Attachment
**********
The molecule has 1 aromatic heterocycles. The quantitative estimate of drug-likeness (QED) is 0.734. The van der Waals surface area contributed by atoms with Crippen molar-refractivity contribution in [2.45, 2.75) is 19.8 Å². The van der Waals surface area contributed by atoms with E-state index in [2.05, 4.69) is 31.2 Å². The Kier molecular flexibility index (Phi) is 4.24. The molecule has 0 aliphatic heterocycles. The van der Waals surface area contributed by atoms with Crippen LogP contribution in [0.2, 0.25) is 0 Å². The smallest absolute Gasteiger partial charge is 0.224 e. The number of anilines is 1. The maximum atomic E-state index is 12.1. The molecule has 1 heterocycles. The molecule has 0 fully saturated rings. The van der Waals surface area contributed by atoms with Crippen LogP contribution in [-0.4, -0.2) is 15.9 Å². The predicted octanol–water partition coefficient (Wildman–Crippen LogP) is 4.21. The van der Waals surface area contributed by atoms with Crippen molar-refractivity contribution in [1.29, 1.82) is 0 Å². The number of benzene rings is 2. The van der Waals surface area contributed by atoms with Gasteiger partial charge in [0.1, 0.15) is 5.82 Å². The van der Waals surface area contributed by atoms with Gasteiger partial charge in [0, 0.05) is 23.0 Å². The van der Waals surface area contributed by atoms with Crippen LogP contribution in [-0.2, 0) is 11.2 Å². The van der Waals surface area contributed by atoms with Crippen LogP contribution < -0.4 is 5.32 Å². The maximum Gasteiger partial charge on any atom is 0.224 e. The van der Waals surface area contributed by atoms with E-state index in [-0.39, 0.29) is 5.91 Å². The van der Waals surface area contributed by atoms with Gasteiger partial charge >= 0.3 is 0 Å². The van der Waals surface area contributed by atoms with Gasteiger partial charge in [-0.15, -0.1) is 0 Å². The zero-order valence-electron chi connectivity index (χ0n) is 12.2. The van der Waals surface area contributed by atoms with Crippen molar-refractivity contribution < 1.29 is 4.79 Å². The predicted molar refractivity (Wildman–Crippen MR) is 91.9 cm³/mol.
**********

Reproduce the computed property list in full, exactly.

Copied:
The molecule has 1 aromatic heterocycles. The quantitative estimate of drug-likeness (QED) is 0.734. The van der Waals surface area contributed by atoms with Crippen molar-refractivity contribution in [2.45, 2.75) is 19.8 Å². The van der Waals surface area contributed by atoms with E-state index in [2.05, 4.69) is 31.2 Å². The Kier molecular flexibility index (Phi) is 4.24. The molecule has 0 aliphatic heterocycles. The van der Waals surface area contributed by atoms with Crippen LogP contribution in [0.2, 0.25) is 0 Å². The smallest absolute Gasteiger partial charge is 0.224 e. The number of anilines is 1. The maximum atomic E-state index is 12.1. The molecule has 1 heterocycles. The molecule has 0 fully saturated rings. The van der Waals surface area contributed by atoms with Crippen LogP contribution in [-0.4, -0.2) is 15.9 Å². The predicted octanol–water partition coefficient (Wildman–Crippen LogP) is 4.21. The van der Waals surface area contributed by atoms with Crippen molar-refractivity contribution in [1.29, 1.82) is 0 Å². The number of benzene rings is 2. The van der Waals surface area contributed by atoms with Gasteiger partial charge in [0.1, 0.15) is 5.82 Å². The van der Waals surface area contributed by atoms with Gasteiger partial charge in [0, 0.05) is 23.0 Å². The van der Waals surface area contributed by atoms with Crippen LogP contribution in [-0.2, 0) is 11.2 Å². The van der Waals surface area contributed by atoms with Crippen LogP contribution < -0.4 is 5.32 Å². The maximum Gasteiger partial charge on any atom is 0.224 e. The van der Waals surface area contributed by atoms with E-state index in [-0.39, 0.29) is 5.91 Å². The van der Waals surface area contributed by atoms with Gasteiger partial charge >= 0.3 is 0 Å². The van der Waals surface area contributed by atoms with Gasteiger partial charge in [-0.15, -0.1) is 0 Å². The zero-order valence-electron chi connectivity index (χ0n) is 12.2. The van der Waals surface area contributed by atoms with Crippen molar-refractivity contribution < 1.29 is 4.79 Å². The predicted molar refractivity (Wildman–Crippen MR) is 91.9 cm³/mol.